IP Telephony EquipmentIf the choice is to go with IP telephony systems either at home or in business, there are probably a number of things of which someone ought to be aware. IP telephony is another way of expressing what is known as VoIP telephone service. VoIP stands for voice over Internet protocol, a fancy term for phone service with your computer. It is estimated by many experts that over half of the world's phone calls even now are being done with the VoIP configuration, and the percentage is rising daily. Of course, the main reason for anyone be it a residence or a business for using IP telephony equipment is for the price savings over the POST. The POST is the phone company employees' own term of endearment for the plain old simple telephone. That's the two-copper-wire- twisted-together-service that has served the world for over one hundred years.
IP telephony systems are based on two different kinds of configurations. The first is called DSL which stands for digital subscriber line. This is the technology that your dear old POST had to invent to save their business lives going into the twenty first century. This ingenious technology allows digital quality phone service to be placed on the old copper wires that all phone companies from the 1950's still own. Compared to the cable broadband communication service, DSL may a little slower when used for computer downloads, but the difference might only be negligible except for the most computer savvy. But the biggest reason someone might want to use DSL over the POST service is for all the options that this protocol offers for no additional cost. In years past, some of these additional services weren't even available from the POST Company, and if they were, they could cost as much as an additional twenty or thirty dollars each month.
But IP telephony equipment is all based on computers today, and new services are as easily added in many cases as a newly developed piece of software. So IP telephony systems providers are able to give consumers the much desired and sought after services once only available for the customers with deeper pockets. With the onset of computer capability have come routine services such as caller ID, call forwarding, call forwarding ID, voicemail, call me find me, three way calling, conference calling and many more features. So whether it is DSL service from the phone company or broadband service over the Internet from a brand new generation of IP providers, the stay in touch features of IP telephony hardware can thrill the most ardent of communication aficionados. "Therefore being justified by faith, we have peace with God through our Lord Jesus Christ." (Romans 5:1)
If a person is using their own phone as a simple telephony system, he/she will only need one special piece of IP telephony equipment, and that is a modem. The modem will interface between the phone outlet and the regular landline telephone that is found in most homes already. In many cases, the POST company will now offer unlimited local and long distance calling for a flat rate each month, instead of listing each long distance call made over the past month. In most cases, the POST service is eager to bundle a customer's IP telephony, satellite television and high speed computer link together, saving the customer a large savings over each service being purchased separately each month. But the DSL is not the only option for those wanting one of the many IP telephony systems available.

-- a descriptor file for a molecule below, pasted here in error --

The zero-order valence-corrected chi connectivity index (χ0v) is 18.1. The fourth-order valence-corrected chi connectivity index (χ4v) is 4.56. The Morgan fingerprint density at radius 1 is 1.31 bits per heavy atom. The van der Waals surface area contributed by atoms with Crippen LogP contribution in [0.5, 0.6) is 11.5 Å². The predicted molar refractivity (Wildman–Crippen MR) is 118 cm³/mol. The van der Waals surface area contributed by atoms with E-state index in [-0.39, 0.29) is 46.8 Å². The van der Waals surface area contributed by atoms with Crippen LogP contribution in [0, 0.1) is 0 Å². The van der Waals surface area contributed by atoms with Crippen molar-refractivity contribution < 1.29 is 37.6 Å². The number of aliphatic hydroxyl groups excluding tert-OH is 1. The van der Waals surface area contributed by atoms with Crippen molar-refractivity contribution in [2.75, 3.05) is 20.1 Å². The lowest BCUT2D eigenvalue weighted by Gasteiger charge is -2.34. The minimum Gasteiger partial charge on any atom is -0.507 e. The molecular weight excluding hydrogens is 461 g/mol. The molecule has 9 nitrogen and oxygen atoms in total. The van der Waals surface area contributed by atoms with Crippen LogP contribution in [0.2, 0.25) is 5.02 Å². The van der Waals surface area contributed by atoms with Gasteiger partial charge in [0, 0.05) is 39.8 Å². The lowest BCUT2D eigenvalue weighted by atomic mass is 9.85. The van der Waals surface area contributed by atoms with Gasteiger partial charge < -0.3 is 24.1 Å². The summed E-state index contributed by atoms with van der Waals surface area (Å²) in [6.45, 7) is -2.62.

While the term VoIP can be used with DSL, it is usually identified with broadband cable's offering into the world of IP telephony equipment and service. One of the drawbacks to using DSL for an IP telephony system either in business or in the home is the restriction on where DSL can be offered. It is limited to a certain radios around the local phone company's main office. But for other customers outside the radius or those who prefer a broadband cable connection, true over the computer telephone service is available. And there are two ways that this can be achieved. First is to use a specially designed VoIP telephone that would connect directly to a broadband cable. A person might want this instead of buying a second computer for somewhere in the house. The second way is either to connect a phone to the computer or use a combination headset and microphone to talk.
Using any of the IP telephony equipment options means that all calling, both local and long distance can be had for one low monthly flat fee. For a business that already has cable to send data each day, it's the end of one of the bills each month and all calls can be sent alongside the data stream. For a company wishing to completely move from landline to IP telephony systems, there are many vendors ready to offer both the equipment, installation and customer service to set up a totally non-landline telecommunications configuration. For about $2500.00, a business can buy a base system, eight phones and the software to run the system. Adding a few additional calls is only a few hundred dollars more and the beauty is that the system can continue to grow with a business. If a company spends two hundred dollars a month for POST service, it would not take very long for the system to pay for itself.